ARLINGTON, Va. News-media representatives expressed concern yesterday over the broad wording of proposed government regulations that would restrict access to commercial satellite images if administration officials determine the pictures from outer space would compromise U.S. national security or foreign policy.
During a panel discussion that was part of a National Freedom of Information Day observance at The Freedom Forum, both Kathleen Kirby, counsel for the Radio Television News Directors Association, and Dan Dubno, a producer and technology expert for CBS News, said the guidelines drafted by the Commerce Department would unfairly keep the public from receiving important information.
"It's not the media's right, it's the public's right, and it's the public's right to information we've paid for," Dubno said.
The so-called "shutter control" guidelines allow the Commerce Department, which issues licenses to commercial ventures to launch the satellites and sell the high-resolution images, to declare certain transmissions off limits.
Mark Brender of Satellite Imaging said his company's licensing agreement requires the firm to tell the government where the satellite is at all times.
The secretary of commerce, with advice from the secretary of defense or the secretary of state, can "order us to restrict coverage" or declare that the shots be transmitted to the government and nowhere else, Brender said. He said his company would have no choice but to comply.
Marc Berkowitz of the Department of Defense said the administration considered shutter control to be a "safety valve ... when we need to protect the lives of our forces" operating abroad or in combat situations.
But Dubno said the way the regulations were worded, an objection from a foreign government leader to filming in a certain area could result in shutter control being imposed. The example he cited was a hypothetical objection from a Chinese official to filming the student protests in Tienanmen Square, which, if accepted by the State Department, would cut off satellite pictures of that event.
Gil Klinger of the National Reconnaissance Office said "these kind of debates over thorny policy issues become almost immediately polarized," but he stressed that most news-media usage of satellite images was not of concern to the government. However, "when U.S. forces are deployed operationally," Klinger said, "that's what we have to worry about" because the issues involve intelligence sources and methods and the security of military operations.
Dubno said the idea of a camera in the sky was no different from a camera anywhere else. In addition, he said, the government's restrictions could unfairly censor U.S. satellite-imagery companies, while other countries' satellites would still be able to photograph the areas in question.
"This is not a camera in America's air space. This is a camera in international air space," Dubno said.
Kirby, the RTNDA's lawyer, said in debates of this type, the press was frequently cast as "the bad guy" out to jeopardize the safety of U.S. troops. In fact, she said, the problem with the shutter-control regulations is that the wording is sufficiently broad to allow restriction of the satellite images if a single government official decides national security, foreign policy interests or international obligations may be compromised.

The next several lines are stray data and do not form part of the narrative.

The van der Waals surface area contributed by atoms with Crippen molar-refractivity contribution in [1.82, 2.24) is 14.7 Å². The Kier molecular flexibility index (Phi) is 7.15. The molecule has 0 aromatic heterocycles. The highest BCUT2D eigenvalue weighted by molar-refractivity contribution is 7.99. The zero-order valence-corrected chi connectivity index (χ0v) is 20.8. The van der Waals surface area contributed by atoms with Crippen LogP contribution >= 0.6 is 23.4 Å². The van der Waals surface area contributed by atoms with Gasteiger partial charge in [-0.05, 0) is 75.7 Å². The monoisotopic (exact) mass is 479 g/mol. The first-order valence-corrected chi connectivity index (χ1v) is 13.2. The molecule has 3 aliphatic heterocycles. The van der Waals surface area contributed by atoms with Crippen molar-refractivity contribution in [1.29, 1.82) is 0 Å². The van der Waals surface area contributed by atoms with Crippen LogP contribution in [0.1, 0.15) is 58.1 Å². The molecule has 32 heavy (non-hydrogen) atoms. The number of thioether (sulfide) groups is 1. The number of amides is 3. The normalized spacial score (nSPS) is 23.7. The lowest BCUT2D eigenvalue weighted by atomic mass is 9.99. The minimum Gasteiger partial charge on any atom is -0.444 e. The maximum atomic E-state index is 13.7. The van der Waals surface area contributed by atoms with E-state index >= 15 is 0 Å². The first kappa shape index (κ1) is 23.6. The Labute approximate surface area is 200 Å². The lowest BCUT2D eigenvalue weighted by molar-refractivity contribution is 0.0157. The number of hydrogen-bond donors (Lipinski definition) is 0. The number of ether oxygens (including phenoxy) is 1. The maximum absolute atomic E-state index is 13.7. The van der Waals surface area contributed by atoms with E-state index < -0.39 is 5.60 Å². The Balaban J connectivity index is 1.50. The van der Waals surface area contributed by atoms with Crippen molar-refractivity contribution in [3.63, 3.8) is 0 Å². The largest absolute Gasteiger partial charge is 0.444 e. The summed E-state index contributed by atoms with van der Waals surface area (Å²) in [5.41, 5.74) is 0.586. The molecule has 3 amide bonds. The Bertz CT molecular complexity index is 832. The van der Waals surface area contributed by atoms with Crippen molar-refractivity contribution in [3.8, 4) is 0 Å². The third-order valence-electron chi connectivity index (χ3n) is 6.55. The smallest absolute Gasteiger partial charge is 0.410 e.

"What it means to me is the government can close it (the satellite) down under any pretense," Kirby said.
"The tension between national security, the media and freedom of the press is nothing new," Kirby said. "But [the proposal] raised hackles because [the regulations] ignored Supreme Court rulings" that force national-security concerns to be balanced against the First Amendment and the dangers of prior restraint.
"It leaves this decision solely in the hands of the executive branch," Kirby said.
Dubno said the satellite technology could help save lives by graphically tracing the path of natural disasters from tornadoes and hurricanes to landslides and showing their impact on everything from major population centers to refugee camps. It also can give better maps to U.S. troops and volunteer forces moving into disaster areas, he said.
"We have always been in the disaster business, telling America what's going on in the world," said Dubno. "For us, the capability of high resolution will enable us to tell these stories about things that Americans are interested in, particularly storms and hurricanes. … This material is stimulating a much greater ability to tell the public what's going on in areas of natural disasters."
Klinger acknowledged that the regulations were "far from perfect," but he said there would be opportunity to fine-tune them.
"We're going to road-test this. Things change. Wisdom's a function of time," Klinger said. "Our track record on this, albeit zig-zagging, albeit halting, has been toward the good."
Dubno said that Commerce Department officials had told him there would be another round of public comment on the shutter-control regulations.
"We hope that's true," he said.